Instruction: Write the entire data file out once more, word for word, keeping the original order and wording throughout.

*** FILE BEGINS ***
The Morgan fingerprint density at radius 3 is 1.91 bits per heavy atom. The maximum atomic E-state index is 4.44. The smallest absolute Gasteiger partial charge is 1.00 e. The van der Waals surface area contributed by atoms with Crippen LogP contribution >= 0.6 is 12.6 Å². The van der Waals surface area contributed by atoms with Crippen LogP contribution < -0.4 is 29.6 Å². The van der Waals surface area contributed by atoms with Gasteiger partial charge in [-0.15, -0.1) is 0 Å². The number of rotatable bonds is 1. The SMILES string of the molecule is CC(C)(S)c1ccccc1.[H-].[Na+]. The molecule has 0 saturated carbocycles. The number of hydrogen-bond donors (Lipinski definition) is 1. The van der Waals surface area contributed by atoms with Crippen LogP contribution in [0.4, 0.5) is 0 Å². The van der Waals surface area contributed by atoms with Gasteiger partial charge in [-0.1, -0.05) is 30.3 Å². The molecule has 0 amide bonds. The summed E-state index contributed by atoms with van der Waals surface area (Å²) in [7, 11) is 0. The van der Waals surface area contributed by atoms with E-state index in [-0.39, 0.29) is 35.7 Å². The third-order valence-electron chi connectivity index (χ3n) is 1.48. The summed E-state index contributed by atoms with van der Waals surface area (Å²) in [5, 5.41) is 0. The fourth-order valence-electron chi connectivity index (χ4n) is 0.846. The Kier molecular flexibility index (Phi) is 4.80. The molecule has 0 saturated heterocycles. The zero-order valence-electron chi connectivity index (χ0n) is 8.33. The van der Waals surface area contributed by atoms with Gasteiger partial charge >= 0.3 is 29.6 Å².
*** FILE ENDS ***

The Morgan fingerprint density at radius 3 is 1.91 bits per heavy atom. The maximum atomic E-state index is 4.44. The smallest absolute Gasteiger partial charge is 1.00 e. The van der Waals surface area contributed by atoms with Crippen LogP contribution >= 0.6 is 12.6 Å². The van der Waals surface area contributed by atoms with Crippen LogP contribution < -0.4 is 29.6 Å². The van der Waals surface area contributed by atoms with Gasteiger partial charge in [-0.15, -0.1) is 0 Å². The number of rotatable bonds is 1. The SMILES string of the molecule is CC(C)(S)c1ccccc1.[H-].[Na+]. The molecule has 0 saturated carbocycles. The number of hydrogen-bond donors (Lipinski definition) is 1. The van der Waals surface area contributed by atoms with Crippen LogP contribution in [0.4, 0.5) is 0 Å². The van der Waals surface area contributed by atoms with Gasteiger partial charge in [-0.1, -0.05) is 30.3 Å². The molecule has 0 amide bonds. The summed E-state index contributed by atoms with van der Waals surface area (Å²) in [7, 11) is 0. The van der Waals surface area contributed by atoms with E-state index in [-0.39, 0.29) is 35.7 Å². The third-order valence-electron chi connectivity index (χ3n) is 1.48. The summed E-state index contributed by atoms with van der Waals surface area (Å²) in [5, 5.41) is 0. The fourth-order valence-electron chi connectivity index (χ4n) is 0.846. The Kier molecular flexibility index (Phi) is 4.80. The molecule has 0 saturated heterocycles. The zero-order valence-electron chi connectivity index (χ0n) is 8.33. The van der Waals surface area contributed by atoms with Gasteiger partial charge >= 0.3 is 29.6 Å².